James Drake: Anatomy of Drawing and Space (Brain Trash)
September 29, 2016 – January 8, 2017
Woody and Gayle Hunt Family Gallery

Sponsored by Susan Foote and Stephen Feinberg

James Drake (American, b. 1946 in Lubbock, Texas) 
Anatomy of Drawing and Space (Brain Trash) Installation image, 2012- 2014, 
charcoal, graphite, pencil, ink, watercolor, collage, tape, and mixed media on archival paper. 
Courtesy of the artist, Moody Gallery, and Arthur Roger Gallery. Photo by Phillip Scholz Ritterman. © 2016 James Drake/2016 Artists Rights Society (ARS), New York

From September 24, 2016, to January 8, 2017, the EPMA will present a recent exciting body of work by James Drake, an artist with El Paso connections who has several works in the EPMA collection, and who has garnered international acclaim and is now based in Santa Fe. Organized by the Museum of Contemporary Art San Diego, James Drake: Anatomy of Drawing and Space (Brain Trash) is the culmination of two years of active creation revisiting and reinventing imagery from throughout the artist’s forty-year career. In 2012, Drake committed himself to drawing every day. The resulting 1,000+ drawings are tacked together directly on the wall to make up wall-sized “chapters,” so that the work can be appreciated as monumental compositional ensembles and also individually sheet by sheet. The artist’s diverse images range from wild animals to scientific formulae and from personal portraits to art historical figures, a variety that is complemented by his array of drawing materials as well as by his diversity of stylistic approaches and poetic or deadpan moods.

Click below to listen to the artist and the exhibition:

Wayne Hilton's Hermosos Huesos
Through January 8, 2017
Dede Rogers Special Events Gallery

Wayne Hilton (American, b. 1968)
La novia de fantasía (The Fantasy Bride), 2014
Mixed media, 81” x 32” x 28” 
Courtesy of the artist

Area artist Wayne Hilton has now devoted several years to the conception and realization of his vibrant series of calavera catrina figures, entitled Hermosos Huesos, many of them inspired by the prints of the late nineteenth-century Mexican artist José Guadalupe Posada, whose imagery was key to the initial popularization of the calavera figure in Mexico. One of the works in the present exhibition, The Bride, debuted at EPMA in fall 2013 for that year’s Día de Los Muertos celebrations. Now she joins her sisters in an exhibition featuring thirteen works of the now completed series. Using primarily found objects and recycled materials, Hilton intends through the variety of elements he incorporates in his Hermosos Huesos to evoke curiosity and familiarity for viewers. Three years and over five thousand hours of intricate detailing have been devoted to these sculptural, mixed-media works, representing a commitment to both artistic expression and execution. The central figure in each work is inspired by La Calavera Catrina, Posada’s most recognized illustration portraying the elegant female skeleton. Embracing themes of political satire, religion, sensationalized news, cultural mores, and sexuality, Hilton’s Hermosos Huesos draw on the narratives Posada himself expressed in his more than twenty thousand illustrations. Individually and collectively, the pieces in this series are intended to surprise, delight, intrigue, and question our concept of the afterlife.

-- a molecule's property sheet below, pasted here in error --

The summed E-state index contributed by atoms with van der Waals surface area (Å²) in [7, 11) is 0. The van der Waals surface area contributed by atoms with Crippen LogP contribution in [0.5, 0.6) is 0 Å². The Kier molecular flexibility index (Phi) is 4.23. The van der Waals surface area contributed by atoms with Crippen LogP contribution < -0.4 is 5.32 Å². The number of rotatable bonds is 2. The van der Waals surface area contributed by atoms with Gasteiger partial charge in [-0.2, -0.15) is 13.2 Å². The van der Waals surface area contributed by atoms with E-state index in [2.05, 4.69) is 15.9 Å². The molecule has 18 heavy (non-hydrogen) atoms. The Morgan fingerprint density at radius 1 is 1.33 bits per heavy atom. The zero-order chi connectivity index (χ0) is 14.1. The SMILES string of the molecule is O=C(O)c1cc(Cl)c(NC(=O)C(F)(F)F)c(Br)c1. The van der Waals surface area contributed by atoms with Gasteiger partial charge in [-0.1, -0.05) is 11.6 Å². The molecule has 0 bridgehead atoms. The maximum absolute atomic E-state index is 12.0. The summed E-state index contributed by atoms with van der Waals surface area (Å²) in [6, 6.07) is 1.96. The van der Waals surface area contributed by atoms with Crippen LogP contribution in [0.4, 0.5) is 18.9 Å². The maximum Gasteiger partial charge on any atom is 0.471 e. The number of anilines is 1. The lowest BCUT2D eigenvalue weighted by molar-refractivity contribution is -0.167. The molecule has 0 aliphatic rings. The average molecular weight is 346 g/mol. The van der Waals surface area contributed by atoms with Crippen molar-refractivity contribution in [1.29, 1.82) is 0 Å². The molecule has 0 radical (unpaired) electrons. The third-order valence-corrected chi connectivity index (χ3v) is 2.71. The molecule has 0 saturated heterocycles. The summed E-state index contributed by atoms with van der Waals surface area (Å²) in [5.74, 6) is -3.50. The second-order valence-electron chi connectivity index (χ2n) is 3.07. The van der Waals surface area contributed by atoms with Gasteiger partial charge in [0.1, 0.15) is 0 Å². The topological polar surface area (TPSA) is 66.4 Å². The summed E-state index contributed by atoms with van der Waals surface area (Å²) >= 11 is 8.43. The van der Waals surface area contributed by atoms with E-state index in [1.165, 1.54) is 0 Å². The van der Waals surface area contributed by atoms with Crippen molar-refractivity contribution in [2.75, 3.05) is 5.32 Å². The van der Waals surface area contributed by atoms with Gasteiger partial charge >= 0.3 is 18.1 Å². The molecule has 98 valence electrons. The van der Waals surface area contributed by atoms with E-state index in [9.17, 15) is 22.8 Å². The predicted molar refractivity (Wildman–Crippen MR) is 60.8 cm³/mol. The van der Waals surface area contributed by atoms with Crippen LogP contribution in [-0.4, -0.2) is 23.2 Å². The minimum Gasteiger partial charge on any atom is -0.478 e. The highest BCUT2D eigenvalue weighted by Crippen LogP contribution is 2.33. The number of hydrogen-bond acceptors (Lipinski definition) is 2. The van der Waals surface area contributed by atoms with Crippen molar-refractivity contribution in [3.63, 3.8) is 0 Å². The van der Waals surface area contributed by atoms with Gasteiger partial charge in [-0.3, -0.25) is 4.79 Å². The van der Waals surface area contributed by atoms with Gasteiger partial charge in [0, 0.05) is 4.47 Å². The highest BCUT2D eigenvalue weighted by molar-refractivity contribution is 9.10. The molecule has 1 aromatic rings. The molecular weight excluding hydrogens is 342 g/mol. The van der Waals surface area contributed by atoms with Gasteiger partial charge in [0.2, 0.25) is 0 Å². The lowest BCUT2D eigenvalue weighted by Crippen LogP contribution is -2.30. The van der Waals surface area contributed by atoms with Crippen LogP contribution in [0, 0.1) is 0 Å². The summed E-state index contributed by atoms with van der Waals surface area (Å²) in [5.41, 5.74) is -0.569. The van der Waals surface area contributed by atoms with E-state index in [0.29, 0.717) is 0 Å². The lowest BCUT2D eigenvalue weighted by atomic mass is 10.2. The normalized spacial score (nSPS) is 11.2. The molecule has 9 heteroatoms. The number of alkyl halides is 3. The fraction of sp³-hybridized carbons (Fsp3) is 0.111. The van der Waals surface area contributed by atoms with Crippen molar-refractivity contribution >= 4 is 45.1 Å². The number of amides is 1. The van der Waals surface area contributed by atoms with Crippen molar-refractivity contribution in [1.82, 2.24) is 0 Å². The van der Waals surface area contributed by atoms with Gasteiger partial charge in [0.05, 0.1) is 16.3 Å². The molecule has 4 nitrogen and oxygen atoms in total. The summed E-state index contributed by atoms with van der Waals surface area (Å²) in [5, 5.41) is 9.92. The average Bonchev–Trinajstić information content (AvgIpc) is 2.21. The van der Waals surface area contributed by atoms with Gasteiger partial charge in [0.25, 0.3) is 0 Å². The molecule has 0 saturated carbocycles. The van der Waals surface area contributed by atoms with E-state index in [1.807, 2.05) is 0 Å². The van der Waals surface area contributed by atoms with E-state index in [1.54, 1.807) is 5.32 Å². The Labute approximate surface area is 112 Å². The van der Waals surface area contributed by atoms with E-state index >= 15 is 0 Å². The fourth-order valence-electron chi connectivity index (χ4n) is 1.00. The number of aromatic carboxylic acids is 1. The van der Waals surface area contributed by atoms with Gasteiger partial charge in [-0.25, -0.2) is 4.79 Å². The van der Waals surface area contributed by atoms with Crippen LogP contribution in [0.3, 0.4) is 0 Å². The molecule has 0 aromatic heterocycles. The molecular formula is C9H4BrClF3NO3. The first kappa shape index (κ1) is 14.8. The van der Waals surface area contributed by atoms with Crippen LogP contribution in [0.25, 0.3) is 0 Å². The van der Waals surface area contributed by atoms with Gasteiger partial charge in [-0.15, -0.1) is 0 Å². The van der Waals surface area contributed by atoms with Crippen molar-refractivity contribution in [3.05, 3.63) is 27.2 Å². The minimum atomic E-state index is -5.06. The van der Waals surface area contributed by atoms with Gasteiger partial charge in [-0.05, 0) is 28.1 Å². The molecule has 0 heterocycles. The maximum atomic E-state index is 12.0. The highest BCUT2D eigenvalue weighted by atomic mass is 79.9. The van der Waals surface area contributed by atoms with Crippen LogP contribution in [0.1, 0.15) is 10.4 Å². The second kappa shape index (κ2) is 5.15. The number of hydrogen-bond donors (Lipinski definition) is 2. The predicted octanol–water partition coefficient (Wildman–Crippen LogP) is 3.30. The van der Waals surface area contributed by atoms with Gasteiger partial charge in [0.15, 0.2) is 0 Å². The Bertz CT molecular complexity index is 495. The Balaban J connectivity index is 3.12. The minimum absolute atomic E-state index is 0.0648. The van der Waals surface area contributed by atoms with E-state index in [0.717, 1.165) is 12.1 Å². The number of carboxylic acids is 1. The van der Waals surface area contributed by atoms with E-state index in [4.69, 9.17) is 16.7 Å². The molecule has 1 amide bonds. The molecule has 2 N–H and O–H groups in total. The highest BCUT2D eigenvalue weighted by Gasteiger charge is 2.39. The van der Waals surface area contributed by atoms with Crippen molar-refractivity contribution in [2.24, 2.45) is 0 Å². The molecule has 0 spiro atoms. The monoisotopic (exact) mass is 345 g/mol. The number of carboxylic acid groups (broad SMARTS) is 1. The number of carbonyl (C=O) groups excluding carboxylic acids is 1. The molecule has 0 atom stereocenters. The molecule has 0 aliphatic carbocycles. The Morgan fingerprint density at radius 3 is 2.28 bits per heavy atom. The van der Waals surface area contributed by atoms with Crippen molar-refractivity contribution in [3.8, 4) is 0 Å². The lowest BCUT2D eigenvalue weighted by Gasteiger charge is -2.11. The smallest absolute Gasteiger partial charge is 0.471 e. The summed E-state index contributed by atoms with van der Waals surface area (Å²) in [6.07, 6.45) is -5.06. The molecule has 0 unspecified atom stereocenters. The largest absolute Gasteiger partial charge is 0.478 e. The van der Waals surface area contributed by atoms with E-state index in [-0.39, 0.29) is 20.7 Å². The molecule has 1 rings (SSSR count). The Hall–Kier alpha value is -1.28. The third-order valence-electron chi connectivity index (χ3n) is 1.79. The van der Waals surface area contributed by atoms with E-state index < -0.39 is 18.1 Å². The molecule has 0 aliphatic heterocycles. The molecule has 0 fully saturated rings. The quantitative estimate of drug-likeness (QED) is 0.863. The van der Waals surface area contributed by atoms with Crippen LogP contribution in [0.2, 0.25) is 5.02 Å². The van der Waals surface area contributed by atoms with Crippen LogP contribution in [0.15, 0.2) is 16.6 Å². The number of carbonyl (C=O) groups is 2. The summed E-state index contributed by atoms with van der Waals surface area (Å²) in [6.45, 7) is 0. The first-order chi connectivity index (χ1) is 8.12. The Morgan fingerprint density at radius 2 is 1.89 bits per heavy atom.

Female Saints and Heroes
Through November 6, 2016
Dorrance and Olga Roderick Gallery

Anonymous (Mexican, 19th century)
Saint Hedwig, early 19th century
Oil on tin, 13 ¾” x 10”
Gift of Dr. Steven McKnight in honor of Frank and Sara McKnight
Collection of El Paso Museum of Art

The upcoming retablo exhibition focuses on an uncommon retablo subject, the representation of female saints. The El Paso Museum of Art has become the second largest repository of 19th-century Mexican retablos in the United States, with a collection of 900. Out of the entire retablo collection only 5% showcase female saints as the main subject. Though the subject matter is considered hard to find in retablo art, it is an important theme present in the Museum’s collection. Female Saints and Heroes celebrates the piety, wisdom, and physical suffering of female saints and also highlights their influence on the lives of 19th-century Mexican women.